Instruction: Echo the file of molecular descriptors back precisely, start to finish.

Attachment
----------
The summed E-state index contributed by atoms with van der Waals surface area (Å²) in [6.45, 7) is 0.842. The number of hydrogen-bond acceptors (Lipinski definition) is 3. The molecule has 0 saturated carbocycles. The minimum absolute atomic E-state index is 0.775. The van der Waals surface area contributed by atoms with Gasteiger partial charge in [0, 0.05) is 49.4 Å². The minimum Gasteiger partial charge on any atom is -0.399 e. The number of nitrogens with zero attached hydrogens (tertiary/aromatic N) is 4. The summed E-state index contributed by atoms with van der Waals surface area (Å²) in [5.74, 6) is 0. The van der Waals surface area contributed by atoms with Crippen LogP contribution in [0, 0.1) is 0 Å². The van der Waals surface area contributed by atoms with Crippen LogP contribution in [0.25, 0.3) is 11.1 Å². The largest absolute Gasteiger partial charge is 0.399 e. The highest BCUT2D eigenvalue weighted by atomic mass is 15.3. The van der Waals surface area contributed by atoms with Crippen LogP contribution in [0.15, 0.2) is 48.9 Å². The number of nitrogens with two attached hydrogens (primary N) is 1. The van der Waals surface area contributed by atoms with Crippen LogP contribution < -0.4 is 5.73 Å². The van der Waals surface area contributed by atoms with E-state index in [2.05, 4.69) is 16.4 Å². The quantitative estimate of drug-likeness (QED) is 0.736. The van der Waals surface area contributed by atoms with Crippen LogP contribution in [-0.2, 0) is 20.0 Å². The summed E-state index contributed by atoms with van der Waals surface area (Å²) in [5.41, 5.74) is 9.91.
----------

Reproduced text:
The summed E-state index contributed by atoms with van der Waals surface area (Å²) in [6.45, 7) is 0.842. The number of hydrogen-bond acceptors (Lipinski definition) is 3. The molecule has 0 saturated carbocycles. The minimum absolute atomic E-state index is 0.775. The van der Waals surface area contributed by atoms with Gasteiger partial charge in [0, 0.05) is 49.4 Å². The minimum Gasteiger partial charge on any atom is -0.399 e. The number of nitrogens with zero attached hydrogens (tertiary/aromatic N) is 4. The summed E-state index contributed by atoms with van der Waals surface area (Å²) in [5.74, 6) is 0. The van der Waals surface area contributed by atoms with Crippen LogP contribution in [0, 0.1) is 0 Å². The van der Waals surface area contributed by atoms with Crippen LogP contribution in [0.25, 0.3) is 11.1 Å². The largest absolute Gasteiger partial charge is 0.399 e. The highest BCUT2D eigenvalue weighted by atomic mass is 15.3. The van der Waals surface area contributed by atoms with Crippen LogP contribution in [0.15, 0.2) is 48.9 Å². The number of nitrogens with two attached hydrogens (primary N) is 1. The van der Waals surface area contributed by atoms with Crippen LogP contribution < -0.4 is 5.73 Å². The van der Waals surface area contributed by atoms with E-state index in [2.05, 4.69) is 16.4 Å². The quantitative estimate of drug-likeness (QED) is 0.736. The van der Waals surface area contributed by atoms with Crippen LogP contribution in [-0.2, 0) is 20.0 Å². The summed E-state index contributed by atoms with van der Waals surface area (Å²) in [5.41, 5.74) is 9.91.